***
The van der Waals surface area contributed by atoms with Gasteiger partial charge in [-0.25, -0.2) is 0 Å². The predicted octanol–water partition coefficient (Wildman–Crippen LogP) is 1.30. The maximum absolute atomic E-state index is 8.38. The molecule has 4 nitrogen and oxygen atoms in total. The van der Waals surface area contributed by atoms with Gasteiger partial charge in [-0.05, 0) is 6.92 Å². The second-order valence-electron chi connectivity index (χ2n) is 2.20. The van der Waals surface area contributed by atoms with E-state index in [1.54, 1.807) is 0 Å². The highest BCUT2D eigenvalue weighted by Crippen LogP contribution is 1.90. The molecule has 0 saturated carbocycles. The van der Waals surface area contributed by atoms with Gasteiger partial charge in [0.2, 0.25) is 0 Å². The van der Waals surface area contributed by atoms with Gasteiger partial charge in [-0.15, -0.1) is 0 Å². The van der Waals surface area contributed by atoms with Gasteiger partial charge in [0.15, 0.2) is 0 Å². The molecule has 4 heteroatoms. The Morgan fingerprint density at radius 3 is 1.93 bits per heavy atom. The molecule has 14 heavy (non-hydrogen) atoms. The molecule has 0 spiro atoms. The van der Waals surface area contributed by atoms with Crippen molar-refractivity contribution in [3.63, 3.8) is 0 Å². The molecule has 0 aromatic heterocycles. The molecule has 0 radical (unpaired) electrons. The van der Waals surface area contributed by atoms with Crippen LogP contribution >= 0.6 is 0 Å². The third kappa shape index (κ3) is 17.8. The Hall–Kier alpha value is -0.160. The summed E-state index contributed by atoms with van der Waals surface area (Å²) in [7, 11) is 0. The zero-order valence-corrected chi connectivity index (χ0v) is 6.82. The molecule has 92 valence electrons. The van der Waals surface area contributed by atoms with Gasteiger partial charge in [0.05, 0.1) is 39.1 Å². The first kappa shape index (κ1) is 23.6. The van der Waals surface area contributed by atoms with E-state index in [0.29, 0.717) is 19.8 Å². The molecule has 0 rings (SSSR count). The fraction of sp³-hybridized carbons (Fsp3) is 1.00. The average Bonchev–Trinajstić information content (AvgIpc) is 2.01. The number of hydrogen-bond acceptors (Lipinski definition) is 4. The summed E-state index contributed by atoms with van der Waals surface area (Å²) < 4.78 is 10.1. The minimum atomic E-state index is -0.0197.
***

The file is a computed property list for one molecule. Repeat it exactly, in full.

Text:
The van der Waals surface area contributed by atoms with Gasteiger partial charge in [-0.25, -0.2) is 0 Å². The predicted octanol–water partition coefficient (Wildman–Crippen LogP) is 1.30. The maximum absolute atomic E-state index is 8.38. The molecule has 4 nitrogen and oxygen atoms in total. The van der Waals surface area contributed by atoms with Gasteiger partial charge in [-0.05, 0) is 6.92 Å². The second-order valence-electron chi connectivity index (χ2n) is 2.20. The van der Waals surface area contributed by atoms with E-state index in [1.54, 1.807) is 0 Å². The highest BCUT2D eigenvalue weighted by Crippen LogP contribution is 1.90. The molecule has 0 saturated carbocycles. The van der Waals surface area contributed by atoms with Gasteiger partial charge in [0.2, 0.25) is 0 Å². The van der Waals surface area contributed by atoms with Gasteiger partial charge in [-0.15, -0.1) is 0 Å². The van der Waals surface area contributed by atoms with Gasteiger partial charge in [0.15, 0.2) is 0 Å². The molecule has 4 heteroatoms. The Morgan fingerprint density at radius 3 is 1.93 bits per heavy atom. The molecule has 14 heavy (non-hydrogen) atoms. The molecule has 0 spiro atoms. The van der Waals surface area contributed by atoms with Crippen molar-refractivity contribution in [3.63, 3.8) is 0 Å². The molecule has 0 aromatic heterocycles. The molecule has 0 radical (unpaired) electrons. The van der Waals surface area contributed by atoms with Crippen LogP contribution >= 0.6 is 0 Å². The third kappa shape index (κ3) is 17.8. The Hall–Kier alpha value is -0.160. The summed E-state index contributed by atoms with van der Waals surface area (Å²) in [7, 11) is 0. The zero-order valence-corrected chi connectivity index (χ0v) is 6.82. The molecule has 92 valence electrons. The van der Waals surface area contributed by atoms with Gasteiger partial charge in [0.05, 0.1) is 39.1 Å². The first kappa shape index (κ1) is 23.6. The van der Waals surface area contributed by atoms with E-state index in [0.29, 0.717) is 19.8 Å². The molecule has 0 rings (SSSR count). The fraction of sp³-hybridized carbons (Fsp3) is 1.00. The average Bonchev–Trinajstić information content (AvgIpc) is 2.01. The number of hydrogen-bond acceptors (Lipinski definition) is 4. The summed E-state index contributed by atoms with van der Waals surface area (Å²) < 4.78 is 10.1. The minimum atomic E-state index is -0.0197.